China intends to build the first solar farm in space

More and more countries are interested in building solar farms. The largest in the world is in China and its power reaches up to 1000 MW. And how would you go even further and build such large installations in space?

This is the idea that the Middle Kingdom authorities came up with. But why build in space as soon as possible on Earth, and will it pay off? Of course, yes, at least that’s what the project scientists in Chongqing are doing. The point is that in space there are no such restrictions as they are on Earth.

Solar panels located on hundreds of interconnected satellites can collect energy 24 hours a day, 7 days a week, because there is no night in space. Also, weather phenomena will not affect the continuity of energy supply. The performance of even ordinary solar panels will be incomparably greater than on the surface of the Earth.

China has ambitious plans. And they can afford it, because right after the United States they have the largest budget for space exploration best technology advices. Already over the next 10 years, their companies want to send into orbit several hundred satellites that will create a constellation of solar farms.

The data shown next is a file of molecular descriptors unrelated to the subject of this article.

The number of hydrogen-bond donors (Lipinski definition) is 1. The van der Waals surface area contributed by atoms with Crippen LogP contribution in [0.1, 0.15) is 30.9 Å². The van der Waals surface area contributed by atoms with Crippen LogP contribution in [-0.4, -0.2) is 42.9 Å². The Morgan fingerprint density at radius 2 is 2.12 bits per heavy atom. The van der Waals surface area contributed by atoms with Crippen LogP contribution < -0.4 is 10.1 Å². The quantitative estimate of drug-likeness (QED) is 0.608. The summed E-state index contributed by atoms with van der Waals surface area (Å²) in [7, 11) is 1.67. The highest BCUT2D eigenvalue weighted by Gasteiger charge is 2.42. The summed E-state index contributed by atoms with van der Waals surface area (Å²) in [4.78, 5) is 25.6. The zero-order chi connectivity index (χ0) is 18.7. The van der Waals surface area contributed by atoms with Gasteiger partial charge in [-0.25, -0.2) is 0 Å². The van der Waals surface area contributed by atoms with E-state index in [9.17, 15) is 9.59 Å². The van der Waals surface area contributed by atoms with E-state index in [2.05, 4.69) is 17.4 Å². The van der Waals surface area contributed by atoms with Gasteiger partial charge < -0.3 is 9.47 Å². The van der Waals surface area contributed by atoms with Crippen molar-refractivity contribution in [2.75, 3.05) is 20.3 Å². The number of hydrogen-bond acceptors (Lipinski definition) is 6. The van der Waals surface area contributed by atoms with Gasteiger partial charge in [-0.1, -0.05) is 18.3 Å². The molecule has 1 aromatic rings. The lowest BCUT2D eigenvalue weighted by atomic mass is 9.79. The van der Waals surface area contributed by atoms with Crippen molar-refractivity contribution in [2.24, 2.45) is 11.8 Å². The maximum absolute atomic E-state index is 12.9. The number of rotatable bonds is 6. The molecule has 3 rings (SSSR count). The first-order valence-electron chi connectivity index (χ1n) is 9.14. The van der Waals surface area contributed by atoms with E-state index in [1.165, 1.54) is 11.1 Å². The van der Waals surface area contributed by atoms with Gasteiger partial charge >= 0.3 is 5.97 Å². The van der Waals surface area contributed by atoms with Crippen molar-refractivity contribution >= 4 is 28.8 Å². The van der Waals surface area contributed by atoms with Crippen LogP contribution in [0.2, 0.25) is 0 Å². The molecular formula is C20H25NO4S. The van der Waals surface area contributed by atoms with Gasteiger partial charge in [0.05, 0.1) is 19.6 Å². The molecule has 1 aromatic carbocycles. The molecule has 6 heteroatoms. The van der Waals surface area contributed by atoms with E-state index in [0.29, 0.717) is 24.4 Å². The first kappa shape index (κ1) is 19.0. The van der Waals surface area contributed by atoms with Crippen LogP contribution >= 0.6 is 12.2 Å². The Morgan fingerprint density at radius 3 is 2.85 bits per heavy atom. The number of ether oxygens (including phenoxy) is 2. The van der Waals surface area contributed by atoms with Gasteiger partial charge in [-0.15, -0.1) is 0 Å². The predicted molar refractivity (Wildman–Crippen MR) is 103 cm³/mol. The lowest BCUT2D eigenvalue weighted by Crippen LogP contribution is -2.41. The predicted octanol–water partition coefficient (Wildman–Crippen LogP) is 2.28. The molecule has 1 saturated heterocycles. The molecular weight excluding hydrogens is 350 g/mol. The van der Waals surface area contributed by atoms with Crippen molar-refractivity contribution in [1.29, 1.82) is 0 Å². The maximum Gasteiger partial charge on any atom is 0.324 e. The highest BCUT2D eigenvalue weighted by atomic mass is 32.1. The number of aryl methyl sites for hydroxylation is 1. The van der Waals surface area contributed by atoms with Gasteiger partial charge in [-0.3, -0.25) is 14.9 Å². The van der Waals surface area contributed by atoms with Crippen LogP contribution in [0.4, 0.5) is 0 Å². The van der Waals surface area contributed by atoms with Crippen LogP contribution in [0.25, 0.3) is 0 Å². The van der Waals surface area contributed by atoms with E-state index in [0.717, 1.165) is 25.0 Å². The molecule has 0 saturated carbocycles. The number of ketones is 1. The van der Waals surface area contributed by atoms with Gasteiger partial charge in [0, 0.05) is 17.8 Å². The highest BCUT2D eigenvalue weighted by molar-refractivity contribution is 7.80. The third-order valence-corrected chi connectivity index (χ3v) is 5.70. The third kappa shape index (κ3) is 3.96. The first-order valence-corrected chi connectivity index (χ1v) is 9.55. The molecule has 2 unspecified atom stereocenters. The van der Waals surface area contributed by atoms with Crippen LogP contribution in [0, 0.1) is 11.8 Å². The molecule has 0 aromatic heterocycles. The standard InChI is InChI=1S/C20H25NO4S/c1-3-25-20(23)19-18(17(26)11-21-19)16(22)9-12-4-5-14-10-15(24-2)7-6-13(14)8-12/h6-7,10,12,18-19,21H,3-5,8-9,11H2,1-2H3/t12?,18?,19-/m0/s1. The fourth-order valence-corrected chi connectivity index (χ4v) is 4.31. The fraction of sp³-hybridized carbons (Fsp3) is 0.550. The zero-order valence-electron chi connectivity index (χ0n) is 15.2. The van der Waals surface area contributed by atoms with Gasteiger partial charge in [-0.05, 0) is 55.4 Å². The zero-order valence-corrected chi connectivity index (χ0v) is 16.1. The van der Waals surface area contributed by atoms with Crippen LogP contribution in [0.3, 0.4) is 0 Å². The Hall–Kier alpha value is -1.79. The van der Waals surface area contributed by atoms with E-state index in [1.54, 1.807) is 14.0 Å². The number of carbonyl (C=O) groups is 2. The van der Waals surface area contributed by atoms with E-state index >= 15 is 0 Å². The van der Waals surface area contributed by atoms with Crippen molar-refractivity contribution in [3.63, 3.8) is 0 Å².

China intends to build the first solar farm in space. Fig. CNSA.

If you think that they will power installations in orbit, then you are wrong. Their task will be to deal only with the collection and transmission of energy to Earth. The transmission is to take place thanks to lasers or infrared beams. Special ground stations will collect waves and deliver to households as electricity.

The Middle Kingdom does not intend to build solar cells on Earth. Factories are to be built in orbit, in which ready components will be built using 3D printers and installed by robots on an ongoing basis. The first experimental farm is to be placed in the stratosphere after 2021, and in space in 2030. Then it will have a capacity of 1 MW, but in 2050 even 3 GW. Scientists have calculated that the installation will weigh 1000 tons, which is half the size of the International Space Station.


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